This past week, I dug up a couple of amazing Cavanaugh lectures that he delivered at the University of Melbourne a couple years back. In terms of theory, there's nothing really new that wasn't in Torture and Eucharist or Theopolitical Imagination, but he makes explicit the applications of that theory to America and the War on Terror--it's quite provocative and sometimes downright chilling. Plus, he's a pretty darn good speaker. (I love the name of the first link):
So I've been meaning to post this quote for a while, but all my time has been taken up in other wranglings and writings of late.
The Venerable Cardinal Newman put the question of the relation of Church and Scripture very well:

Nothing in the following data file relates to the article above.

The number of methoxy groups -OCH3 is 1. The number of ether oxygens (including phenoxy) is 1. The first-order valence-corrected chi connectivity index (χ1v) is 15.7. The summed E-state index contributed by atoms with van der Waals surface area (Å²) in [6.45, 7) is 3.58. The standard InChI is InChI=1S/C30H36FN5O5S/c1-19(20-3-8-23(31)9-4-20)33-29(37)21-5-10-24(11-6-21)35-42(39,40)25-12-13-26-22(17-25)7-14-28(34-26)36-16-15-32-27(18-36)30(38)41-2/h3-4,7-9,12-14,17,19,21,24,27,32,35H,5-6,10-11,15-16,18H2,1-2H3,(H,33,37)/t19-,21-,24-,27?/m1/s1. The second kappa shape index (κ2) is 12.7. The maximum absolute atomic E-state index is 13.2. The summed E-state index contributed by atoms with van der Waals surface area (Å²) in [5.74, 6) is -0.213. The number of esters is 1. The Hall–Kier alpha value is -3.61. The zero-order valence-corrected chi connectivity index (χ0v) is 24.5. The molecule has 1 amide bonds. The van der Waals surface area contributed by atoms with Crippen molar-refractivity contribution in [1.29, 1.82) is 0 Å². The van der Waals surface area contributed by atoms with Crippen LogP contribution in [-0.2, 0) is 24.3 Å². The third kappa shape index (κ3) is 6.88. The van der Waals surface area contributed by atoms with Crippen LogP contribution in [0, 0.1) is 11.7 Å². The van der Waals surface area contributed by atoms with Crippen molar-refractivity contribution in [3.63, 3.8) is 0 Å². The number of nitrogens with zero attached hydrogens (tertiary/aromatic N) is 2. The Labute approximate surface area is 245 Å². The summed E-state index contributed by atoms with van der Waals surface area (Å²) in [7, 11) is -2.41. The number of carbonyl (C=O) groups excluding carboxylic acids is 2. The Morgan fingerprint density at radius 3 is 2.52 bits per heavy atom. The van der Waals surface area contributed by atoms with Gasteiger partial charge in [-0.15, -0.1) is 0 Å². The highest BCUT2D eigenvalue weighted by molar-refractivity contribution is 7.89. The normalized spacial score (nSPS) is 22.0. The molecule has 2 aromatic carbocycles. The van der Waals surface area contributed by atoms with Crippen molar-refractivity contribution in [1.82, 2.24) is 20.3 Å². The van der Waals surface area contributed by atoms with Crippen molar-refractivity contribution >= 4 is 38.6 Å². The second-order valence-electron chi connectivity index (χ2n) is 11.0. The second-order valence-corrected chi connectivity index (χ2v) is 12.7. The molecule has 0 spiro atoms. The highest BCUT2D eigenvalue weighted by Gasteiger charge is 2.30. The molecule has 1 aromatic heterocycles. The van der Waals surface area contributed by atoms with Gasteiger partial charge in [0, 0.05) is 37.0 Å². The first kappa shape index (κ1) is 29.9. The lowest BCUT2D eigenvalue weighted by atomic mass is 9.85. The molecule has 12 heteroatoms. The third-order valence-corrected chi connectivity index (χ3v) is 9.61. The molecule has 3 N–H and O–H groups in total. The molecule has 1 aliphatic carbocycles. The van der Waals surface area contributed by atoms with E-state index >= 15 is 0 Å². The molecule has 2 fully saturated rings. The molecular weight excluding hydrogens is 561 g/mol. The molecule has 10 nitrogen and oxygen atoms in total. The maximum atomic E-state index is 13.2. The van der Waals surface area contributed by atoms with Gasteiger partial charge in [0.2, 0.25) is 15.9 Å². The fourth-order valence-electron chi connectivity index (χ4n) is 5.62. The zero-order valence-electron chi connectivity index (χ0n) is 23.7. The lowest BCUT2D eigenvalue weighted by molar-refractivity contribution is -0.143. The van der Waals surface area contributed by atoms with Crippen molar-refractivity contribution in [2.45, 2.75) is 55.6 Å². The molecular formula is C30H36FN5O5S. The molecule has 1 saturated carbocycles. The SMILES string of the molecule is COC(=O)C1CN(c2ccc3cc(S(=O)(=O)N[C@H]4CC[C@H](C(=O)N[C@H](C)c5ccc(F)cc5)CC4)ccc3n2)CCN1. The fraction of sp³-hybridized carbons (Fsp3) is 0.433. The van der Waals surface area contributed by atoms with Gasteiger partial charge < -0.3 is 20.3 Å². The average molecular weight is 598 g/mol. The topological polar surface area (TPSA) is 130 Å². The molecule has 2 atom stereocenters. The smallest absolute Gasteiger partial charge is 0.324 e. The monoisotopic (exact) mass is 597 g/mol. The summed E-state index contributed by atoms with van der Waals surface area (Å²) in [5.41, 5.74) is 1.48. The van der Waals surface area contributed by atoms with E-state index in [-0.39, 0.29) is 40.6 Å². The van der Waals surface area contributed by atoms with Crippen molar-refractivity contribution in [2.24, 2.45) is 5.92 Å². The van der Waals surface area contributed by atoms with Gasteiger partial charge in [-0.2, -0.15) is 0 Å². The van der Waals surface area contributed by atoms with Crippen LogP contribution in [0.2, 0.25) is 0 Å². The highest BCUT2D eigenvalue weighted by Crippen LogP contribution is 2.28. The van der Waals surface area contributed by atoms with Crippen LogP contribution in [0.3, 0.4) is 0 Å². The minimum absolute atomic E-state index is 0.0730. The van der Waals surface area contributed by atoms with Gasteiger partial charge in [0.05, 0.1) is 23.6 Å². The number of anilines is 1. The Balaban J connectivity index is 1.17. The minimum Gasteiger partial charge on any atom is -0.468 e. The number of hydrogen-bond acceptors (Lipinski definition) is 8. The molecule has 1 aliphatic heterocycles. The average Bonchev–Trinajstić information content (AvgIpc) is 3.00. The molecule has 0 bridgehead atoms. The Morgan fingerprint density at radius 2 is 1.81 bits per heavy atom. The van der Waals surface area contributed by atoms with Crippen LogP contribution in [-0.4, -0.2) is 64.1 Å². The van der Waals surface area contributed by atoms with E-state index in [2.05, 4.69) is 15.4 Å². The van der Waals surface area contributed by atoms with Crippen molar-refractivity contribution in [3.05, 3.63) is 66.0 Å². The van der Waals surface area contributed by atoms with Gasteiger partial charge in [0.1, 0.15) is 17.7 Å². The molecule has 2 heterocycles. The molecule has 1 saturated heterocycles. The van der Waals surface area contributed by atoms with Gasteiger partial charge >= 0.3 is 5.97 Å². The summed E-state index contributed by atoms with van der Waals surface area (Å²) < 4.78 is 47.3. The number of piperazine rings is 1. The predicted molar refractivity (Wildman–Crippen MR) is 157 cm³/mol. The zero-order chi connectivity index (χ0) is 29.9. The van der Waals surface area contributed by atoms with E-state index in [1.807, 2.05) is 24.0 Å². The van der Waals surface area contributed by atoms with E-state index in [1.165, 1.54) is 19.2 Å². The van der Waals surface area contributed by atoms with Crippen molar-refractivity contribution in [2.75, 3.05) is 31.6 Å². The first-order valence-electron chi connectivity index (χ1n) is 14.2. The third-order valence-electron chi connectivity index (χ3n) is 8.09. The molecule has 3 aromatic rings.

"Surely the sacred volume was never intended, and is not adapted to teach us our creed; however certain it is that we can prove our creed from it, when it has once been taught us, and in spite of individual producible exceptions to the general rule. Fromt he very first, that rule has been, as a matter of fact, for the Church to teach the truth, and then appeal to Scripture in vindication of its own teaching. And from the first, it has been the error of heretics to neglect the information provided for them, and to attempt of themselves a work of which they are unable, the eliciting a systematic doctrine from the scattered notices of the truth which Scripture contains. Such men act, in the solemn concerns of religion, the part of the self-sufficient natural philosopher, who should obstinately reject Newton's theory of gravitation, and endeavour, with talents inadequate to the task, to strike out some theory of motion by himself. The insufficiency of the mere private study of Holy Scripture for arriving at the exact and entire truth which it really contains, is shown by the fact, that creeds and teachers have ever been divinely provided, and by the discordance of opinions which exists wherever those aids are thrown aside; as well as by the very structure of the Bible itself. And if this be so, it follows that, while enquirers and neophytes used the inspired wriings for the purposes of morals and for instruction in the rudiments of the faith, they still might heed the teaching of the Church as a key to the collection of passages which related to the mysteries of the gospel; passages which are obscure from the necessity of combining and receiving them all."